Maracay (Spanish pronunciation: [maɾaˈkai̯]) is a city in north-central Venezuela, near the Caribbean coast, and is the capital and most important city of the state of Aragua. Most of it falls under the jurisdiction of the Girardot Municipality. The population of Maracay and its surroundings as per the 2011 census was 955,362. In Venezuela, Maracay is known as "Ciudad Jardín", or "Garden City".
One of the most important cities in Venezuela, Maracay is primarily an industrial and commercial center, the city produces paper, textiles chemicals, tobacco, cement, cattle, processed foods, soap, and perfumes.
The areas around Maracay are agricultural: sugarcane, tobacco, coffee and cocoa stand out as the main products. There are also cattle-herding and timber-cutting activities. Activity by the Venezuelan Military also adds a great deal to Maracay's economy.
Maracay has good transportation facilities and infrastructure. The city is linked to most other important localities by the Autopista Regional del Centro (Central Regional Highway). It also has good access to Venezuela's small national railway system. The city boasts the national Hidroplane airport, located on the shore of the Lago de Valencia (Lake of Valencia). The city does not have a subway system, but one is in the planning stages.
Maracay has two airports. The Airport Mariscal Sucre (IATA MCY ICAO SVBS) and the military Air Base El Libertador (IATA MYC ICAO SVBL)
The mountains on the north side of Maracay, that separate it from the coast, make up the Henri Pittier National Park, named after the Swiss naturalist that studied them. The park is a very lush rainforest, with a great variety of ferns. Two very winding roads cut through the park over the mountains to the coast. One, beginning at the North-Central part of the city known as Urbanización El Castaño, goes to the beach town of Choroní. The other, beginning at the North-Western part of the city known as Urbanización El Limón, goes to Ocumare de la Costa and the beaches of Cata and Catica.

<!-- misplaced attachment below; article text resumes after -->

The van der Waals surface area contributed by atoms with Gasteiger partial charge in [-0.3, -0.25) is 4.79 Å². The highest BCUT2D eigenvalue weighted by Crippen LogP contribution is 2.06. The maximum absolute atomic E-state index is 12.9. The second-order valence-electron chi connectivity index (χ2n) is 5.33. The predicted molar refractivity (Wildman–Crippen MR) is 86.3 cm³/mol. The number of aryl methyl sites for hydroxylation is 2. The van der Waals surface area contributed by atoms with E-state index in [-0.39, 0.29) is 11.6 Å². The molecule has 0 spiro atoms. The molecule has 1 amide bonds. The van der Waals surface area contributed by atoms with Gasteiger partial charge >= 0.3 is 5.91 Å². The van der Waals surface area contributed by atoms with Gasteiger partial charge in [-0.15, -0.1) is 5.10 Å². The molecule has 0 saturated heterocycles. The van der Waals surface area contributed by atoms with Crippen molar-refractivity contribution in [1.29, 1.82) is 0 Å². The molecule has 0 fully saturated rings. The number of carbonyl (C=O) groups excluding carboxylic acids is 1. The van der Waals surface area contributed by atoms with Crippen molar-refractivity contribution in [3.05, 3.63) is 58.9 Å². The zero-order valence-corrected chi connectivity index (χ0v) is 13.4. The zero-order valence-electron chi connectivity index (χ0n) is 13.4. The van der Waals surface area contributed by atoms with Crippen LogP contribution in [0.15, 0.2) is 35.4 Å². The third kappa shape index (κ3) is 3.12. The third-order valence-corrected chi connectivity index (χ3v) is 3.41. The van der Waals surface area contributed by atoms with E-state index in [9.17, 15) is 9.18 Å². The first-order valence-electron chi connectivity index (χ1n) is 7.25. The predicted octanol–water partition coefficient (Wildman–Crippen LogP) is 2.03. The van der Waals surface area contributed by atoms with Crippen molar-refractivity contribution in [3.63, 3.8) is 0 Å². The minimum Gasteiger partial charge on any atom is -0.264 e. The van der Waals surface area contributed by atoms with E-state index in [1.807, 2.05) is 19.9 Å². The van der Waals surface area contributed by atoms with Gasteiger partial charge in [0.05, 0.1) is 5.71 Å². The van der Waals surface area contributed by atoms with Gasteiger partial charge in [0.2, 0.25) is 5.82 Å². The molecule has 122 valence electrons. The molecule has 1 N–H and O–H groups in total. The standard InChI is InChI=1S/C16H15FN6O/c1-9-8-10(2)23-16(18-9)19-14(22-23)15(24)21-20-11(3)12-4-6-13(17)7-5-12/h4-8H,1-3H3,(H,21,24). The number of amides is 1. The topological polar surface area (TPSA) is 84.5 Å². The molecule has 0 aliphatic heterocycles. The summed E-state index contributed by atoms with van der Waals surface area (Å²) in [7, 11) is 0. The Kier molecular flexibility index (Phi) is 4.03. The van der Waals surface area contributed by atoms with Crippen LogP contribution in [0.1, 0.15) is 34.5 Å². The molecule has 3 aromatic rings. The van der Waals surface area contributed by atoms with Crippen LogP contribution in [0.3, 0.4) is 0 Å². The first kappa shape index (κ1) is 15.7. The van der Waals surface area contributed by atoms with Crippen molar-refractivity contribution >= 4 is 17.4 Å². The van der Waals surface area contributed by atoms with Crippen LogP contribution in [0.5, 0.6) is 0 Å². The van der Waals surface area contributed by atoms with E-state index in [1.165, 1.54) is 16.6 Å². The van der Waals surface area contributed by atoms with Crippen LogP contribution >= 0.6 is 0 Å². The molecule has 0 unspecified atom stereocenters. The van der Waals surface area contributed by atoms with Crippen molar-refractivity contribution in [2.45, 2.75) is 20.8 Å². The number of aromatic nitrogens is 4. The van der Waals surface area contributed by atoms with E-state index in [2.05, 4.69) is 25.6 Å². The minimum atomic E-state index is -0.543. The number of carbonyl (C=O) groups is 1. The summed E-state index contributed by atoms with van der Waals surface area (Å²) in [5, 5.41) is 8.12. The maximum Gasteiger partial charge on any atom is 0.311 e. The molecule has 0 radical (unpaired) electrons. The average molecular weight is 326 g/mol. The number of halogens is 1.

It is not known how many people lived in Venezuela before the Spanish conquest; it has been estimated at around one million. In addition to indigenous peoples known today, the population included historical groups such as the Kalina (Caribs), Auaké, Caquetio, Mariche, and Timoto–Cuicas. The Timoto–Cuica culture was the most complex society in Pre-Columbian Venezuela, with pre-planned permanent villages, surrounded by irrigated, terraced fields. They also stored water in tanks. Their houses were made primarily of stone and wood with thatched roofs. They were peaceful, for the most part, and depended on growing crops. Regional crops included potatoes and ullucos. They left behind works of art, particularly anthropomorphic ceramics, but no major monuments. They spun vegetable fibers to weave into textiles and mats for housing. They are credited with having invented the arepa, a staple in Venezuelan cuisine.
After the conquest, the population dropped markedly, mainly through the spread of new infectious diseases from Europe. Two main north-south axes of pre-Columbian population were present, who cultivated maize in the west and manioc in the east. Large parts of the llanos were cultivated through a combination of slash and burn and permanent settled agriculture.
Slavery in Venezuela was abolished in 1854. Much of Venezuela's 19th-century history was characterized by political turmoil and dictatorial rule, including the Independence leader José Antonio Páez, who gained the presidency three times and served a total of 11 years between 1830 and 1863. This culminated in the Federal War (1859–1863), a civil war in which hundreds of thousands died in a country with a population of not much more than a million people. In the latter half of the century, Antonio Guzmán Blanco, another caudillo, served a total of 13 years between 1870 and 1887, with three other presidents interspersed.